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Holocaust memorial dedicated at Hagerstown Community College

June 01, 2013|By ALICIA NOTARIANNI | alnotarianni@aol.com
  • Ed Baer describes the artwork he donated to Kepler Center at Hagerstown Community College. He purchased it recently because it reminded him of his grandmother Sophie, who died during the Holocaust.
By Kevin G. Gilbert/Staff Photographer

Adolph “Ed” Baer was 7 years old when a man rode by on a bicycle and tried to run him over.

Baer was trying to cross the street to his grandparents’ house while he visited them in Reichelsheim, Germany. He grabbed a hold of the bicycle on impulse, like swatting a fly, he said, and the man dragged him 10 or 20 feet until he finally fell, bruised, bloodied and concussed.

People saw, but no one helped. No one called the police. It was the summer of 1937. Baer did not understand at the time that the man was a Nazi and that witnesses did not want to be seen as sympathetic to a young Jewish boy.

“You see, it was the beginning of the Nazi era,” Baer said. “(The bicyclist) was a Nazi, bent on destruction, bent on killing me. For my grandparents, it was the beginning of a nightmare.”

By 1939, Baer’s parents, fearing for their lives, received exit visas for the United States. Though his father was jailed for a time in France as an enemy of the state, the immediate family eventually managed to escape and reunite in the United States.

Despite the family’s efforts to help them, Baer’s maternal grandparents, Joseph and Sophie Samuel, suffered a different fate. The couple was taken to Terezin, a concentration camp, where in 1942, Joseph Samuel died of malnutrition and “the diseases of the camp,” Baer said. In 1944, Sophie Samuel was shipped to Auschwitz. She perished in gas chambers there.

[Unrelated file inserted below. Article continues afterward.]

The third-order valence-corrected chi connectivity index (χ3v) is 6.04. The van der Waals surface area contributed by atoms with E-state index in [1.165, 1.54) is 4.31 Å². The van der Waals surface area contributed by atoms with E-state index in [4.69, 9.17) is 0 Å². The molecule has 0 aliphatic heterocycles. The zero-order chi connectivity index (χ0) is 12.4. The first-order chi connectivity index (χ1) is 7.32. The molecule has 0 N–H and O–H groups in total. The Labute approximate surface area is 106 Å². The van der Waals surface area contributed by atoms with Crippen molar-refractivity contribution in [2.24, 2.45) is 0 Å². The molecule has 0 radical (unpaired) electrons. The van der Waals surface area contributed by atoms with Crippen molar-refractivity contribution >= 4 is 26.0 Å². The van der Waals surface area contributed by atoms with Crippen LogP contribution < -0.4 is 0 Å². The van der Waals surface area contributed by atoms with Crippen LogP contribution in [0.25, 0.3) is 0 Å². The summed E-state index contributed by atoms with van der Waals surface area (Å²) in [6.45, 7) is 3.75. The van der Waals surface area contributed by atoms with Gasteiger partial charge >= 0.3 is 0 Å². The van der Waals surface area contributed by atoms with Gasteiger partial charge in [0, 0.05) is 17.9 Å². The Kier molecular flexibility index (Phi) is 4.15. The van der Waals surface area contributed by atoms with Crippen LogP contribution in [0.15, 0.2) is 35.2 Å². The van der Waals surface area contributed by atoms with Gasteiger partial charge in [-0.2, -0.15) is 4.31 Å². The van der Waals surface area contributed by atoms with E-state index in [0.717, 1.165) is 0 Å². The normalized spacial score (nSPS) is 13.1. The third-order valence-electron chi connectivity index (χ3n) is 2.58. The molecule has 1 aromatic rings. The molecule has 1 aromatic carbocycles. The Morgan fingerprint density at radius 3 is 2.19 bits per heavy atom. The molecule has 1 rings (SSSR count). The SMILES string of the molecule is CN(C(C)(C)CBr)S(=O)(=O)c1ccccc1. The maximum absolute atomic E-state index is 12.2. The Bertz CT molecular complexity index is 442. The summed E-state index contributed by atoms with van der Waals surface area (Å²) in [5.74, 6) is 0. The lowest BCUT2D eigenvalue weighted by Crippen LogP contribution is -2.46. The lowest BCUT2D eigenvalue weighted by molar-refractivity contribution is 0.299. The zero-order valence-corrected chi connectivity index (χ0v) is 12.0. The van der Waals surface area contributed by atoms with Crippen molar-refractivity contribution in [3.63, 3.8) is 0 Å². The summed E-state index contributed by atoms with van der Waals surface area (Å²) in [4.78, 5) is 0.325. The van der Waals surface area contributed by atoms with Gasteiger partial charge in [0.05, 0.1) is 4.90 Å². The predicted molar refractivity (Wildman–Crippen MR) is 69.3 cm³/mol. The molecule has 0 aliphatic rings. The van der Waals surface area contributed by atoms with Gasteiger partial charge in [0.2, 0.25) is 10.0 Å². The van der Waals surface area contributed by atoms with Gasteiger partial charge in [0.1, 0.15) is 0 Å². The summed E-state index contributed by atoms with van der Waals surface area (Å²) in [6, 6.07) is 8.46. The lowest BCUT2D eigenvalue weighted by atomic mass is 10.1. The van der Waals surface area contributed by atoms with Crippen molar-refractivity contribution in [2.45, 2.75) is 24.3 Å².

“Had she made it for another six months, she would have been liberated,” he said.

Baer, 83, of Hagerstown, shared the haunting story with a crowd of about 50 people Saturday at the dedication of a Holocaust memorial at the Kepler Center at Hagerstown Community College.

For decades, Baer said, he never returned to Germany. But when his children reached adolescence, he felt a need to share their heritage with them, so he and his wife, Hannah Baer, took them there. Now, as his generation is passing on, he said, Baer is compelled to share his story with his community to ensure it is not forgotten.

Baer bestowed upon HCC a financial gift, as well as two pieces of art that were unveiled in the Kepler Center lobby. One was “The Olive Branch,” a bronze sculpture by artist J.R. Eason that he acquired last year because it reminded him of his grandmother.

“The woman portrayed is tall, statuesque, handsome. She bears a definite resemblance to my grandmother,” he said.

The other piece, “Light at the End,” is a painting by Holocaust survivor Frederick Terna. Terna survived four camps, including Terezin. Today, he is 90, and has visited Baer’s home, discussing the inspiration he found for the earth-toned painting while he clenched dirt in his bare hands at Terezin.

Stacey Lowman, HCC’s executive director of college advancement, said Baer’s gift to the college adds to “the beauty and the significance” of the building.

Baer’s friend and former Washington County Commissioner Ronald L. Bowers attended the invitation-only event. Bowers said Baer’s gift is “what community and the community college network means.”

“It’s bringing all diversified backgrounds of people from the community together to be shown at the community college,” he said.

Baer’s three children, Sandy Baer and Dede Glassband, both of Baltimore, and Michael Baer of Scottsdale, Ariz., said as first-generation Americans, they have important ties to their father’s stories and they support him in telling them.

“It’s really special here at the junior college to put it in an academic environment where (there are) people who are thoughtful and studying,” Michael Baer said. “And it may be an inspiration for someone to actually go out and learn something about a part of our history that nobody in the world is really very proud of, but it’s important for us all to remember to make sure it doesn’t happen again.”

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